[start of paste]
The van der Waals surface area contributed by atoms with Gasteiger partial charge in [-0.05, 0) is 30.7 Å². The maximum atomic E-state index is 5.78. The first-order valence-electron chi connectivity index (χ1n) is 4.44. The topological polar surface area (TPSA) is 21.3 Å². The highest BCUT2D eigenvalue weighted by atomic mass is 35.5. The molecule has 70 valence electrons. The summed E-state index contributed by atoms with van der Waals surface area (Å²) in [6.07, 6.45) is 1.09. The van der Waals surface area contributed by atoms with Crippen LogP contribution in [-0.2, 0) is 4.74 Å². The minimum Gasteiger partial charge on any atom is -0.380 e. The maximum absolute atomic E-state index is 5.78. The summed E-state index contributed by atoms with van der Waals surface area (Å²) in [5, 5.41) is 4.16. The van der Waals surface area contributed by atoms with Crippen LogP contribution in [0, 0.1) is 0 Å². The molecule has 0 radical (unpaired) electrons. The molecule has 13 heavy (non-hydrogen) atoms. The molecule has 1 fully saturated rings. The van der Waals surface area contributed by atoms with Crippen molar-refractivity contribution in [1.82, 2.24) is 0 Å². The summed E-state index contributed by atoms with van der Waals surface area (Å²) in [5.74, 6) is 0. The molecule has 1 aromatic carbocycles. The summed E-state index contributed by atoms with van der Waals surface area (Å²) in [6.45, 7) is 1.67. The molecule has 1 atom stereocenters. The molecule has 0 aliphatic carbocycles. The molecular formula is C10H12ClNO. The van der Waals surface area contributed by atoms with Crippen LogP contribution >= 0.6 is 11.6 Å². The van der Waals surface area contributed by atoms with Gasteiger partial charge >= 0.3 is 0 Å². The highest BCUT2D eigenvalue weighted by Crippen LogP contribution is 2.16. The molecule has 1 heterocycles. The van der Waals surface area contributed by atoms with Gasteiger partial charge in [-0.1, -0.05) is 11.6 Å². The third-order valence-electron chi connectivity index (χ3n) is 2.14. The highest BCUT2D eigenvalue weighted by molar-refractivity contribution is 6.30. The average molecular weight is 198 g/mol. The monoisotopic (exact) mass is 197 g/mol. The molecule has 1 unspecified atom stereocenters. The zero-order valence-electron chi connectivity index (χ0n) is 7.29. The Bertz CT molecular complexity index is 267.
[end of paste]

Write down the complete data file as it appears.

The van der Waals surface area contributed by atoms with Gasteiger partial charge in [-0.05, 0) is 30.7 Å². The maximum atomic E-state index is 5.78. The first-order valence-electron chi connectivity index (χ1n) is 4.44. The topological polar surface area (TPSA) is 21.3 Å². The highest BCUT2D eigenvalue weighted by atomic mass is 35.5. The molecule has 70 valence electrons. The summed E-state index contributed by atoms with van der Waals surface area (Å²) in [6.07, 6.45) is 1.09. The van der Waals surface area contributed by atoms with Crippen LogP contribution in [-0.2, 0) is 4.74 Å². The minimum Gasteiger partial charge on any atom is -0.380 e. The maximum absolute atomic E-state index is 5.78. The summed E-state index contributed by atoms with van der Waals surface area (Å²) in [5, 5.41) is 4.16. The van der Waals surface area contributed by atoms with Crippen LogP contribution in [0, 0.1) is 0 Å². The molecule has 0 radical (unpaired) electrons. The molecule has 13 heavy (non-hydrogen) atoms. The molecule has 1 fully saturated rings. The van der Waals surface area contributed by atoms with Crippen molar-refractivity contribution in [1.82, 2.24) is 0 Å². The summed E-state index contributed by atoms with van der Waals surface area (Å²) in [5.74, 6) is 0. The molecule has 1 aromatic carbocycles. The summed E-state index contributed by atoms with van der Waals surface area (Å²) in [6.45, 7) is 1.67. The molecule has 1 atom stereocenters. The molecule has 0 aliphatic carbocycles. The molecular formula is C10H12ClNO. The van der Waals surface area contributed by atoms with Crippen LogP contribution >= 0.6 is 11.6 Å². The van der Waals surface area contributed by atoms with Gasteiger partial charge >= 0.3 is 0 Å². The highest BCUT2D eigenvalue weighted by Crippen LogP contribution is 2.16. The molecule has 1 heterocycles. The van der Waals surface area contributed by atoms with Gasteiger partial charge in [-0.1, -0.05) is 11.6 Å². The third-order valence-electron chi connectivity index (χ3n) is 2.14. The highest BCUT2D eigenvalue weighted by molar-refractivity contribution is 6.30. The average molecular weight is 198 g/mol. The monoisotopic (exact) mass is 197 g/mol. The molecule has 1 unspecified atom stereocenters. The zero-order valence-electron chi connectivity index (χ0n) is 7.29. The Bertz CT molecular complexity index is 267.